“You have to dream big. If we want to be a little city, we dream small. If we want to be a big city, we dream big, and this is a big idea.” - Mayor Stephen Mandel, 02/22/2012

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    ...for record, JC is not in support of the land swap and supportive of the OCL's position.
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    So Jarrett would rather have the park right beside a major thoroughfare instead of a quiet insular part of the neighborhood?
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    My understanding is they want the city to buy the property south of the community garden and have both parks.
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    ^I am quite certain it is south of the community garden. One of the reason to not build there is because of the shading issues.
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    ^You're right, I was upside-down. I deleted my post.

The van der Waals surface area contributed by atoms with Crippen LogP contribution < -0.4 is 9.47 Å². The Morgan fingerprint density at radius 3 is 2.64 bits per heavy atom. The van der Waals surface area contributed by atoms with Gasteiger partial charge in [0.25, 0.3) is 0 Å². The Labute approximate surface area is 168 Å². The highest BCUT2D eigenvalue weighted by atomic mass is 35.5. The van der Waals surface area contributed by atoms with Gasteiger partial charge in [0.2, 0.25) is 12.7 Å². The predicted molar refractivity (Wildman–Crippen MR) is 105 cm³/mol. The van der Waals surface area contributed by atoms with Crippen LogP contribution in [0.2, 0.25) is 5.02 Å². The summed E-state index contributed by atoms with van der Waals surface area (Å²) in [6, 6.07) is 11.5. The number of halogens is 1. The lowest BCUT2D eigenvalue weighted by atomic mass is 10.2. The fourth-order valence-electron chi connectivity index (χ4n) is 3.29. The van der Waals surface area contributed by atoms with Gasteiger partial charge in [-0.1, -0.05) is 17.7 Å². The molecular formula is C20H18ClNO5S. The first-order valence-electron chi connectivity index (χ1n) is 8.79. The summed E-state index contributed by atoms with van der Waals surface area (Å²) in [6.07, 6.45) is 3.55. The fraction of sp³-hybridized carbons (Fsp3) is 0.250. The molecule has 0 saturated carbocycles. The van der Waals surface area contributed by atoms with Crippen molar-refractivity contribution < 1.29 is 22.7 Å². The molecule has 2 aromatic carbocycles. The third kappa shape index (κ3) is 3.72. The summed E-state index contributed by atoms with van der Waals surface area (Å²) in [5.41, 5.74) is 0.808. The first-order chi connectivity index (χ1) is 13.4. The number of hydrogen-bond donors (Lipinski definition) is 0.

I am in no way entitled to your opinion...

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    Quote Originally Posted by Sonic Death Monkey View Post
    So Jarrett would rather have the park right beside a major thoroughfare instead of a quiet insular part of the neighborhood?
    This is a false dichotomy. One of the many great things about the Oliver Park site is that 3 of its 4 sides face relatively low traffic streets. So, it could allow for a playground, but could also allow for many other things. This is in stark contrast to the site south of the garden, which has a much more narrow range of uses, and is thus much less valuable to the community.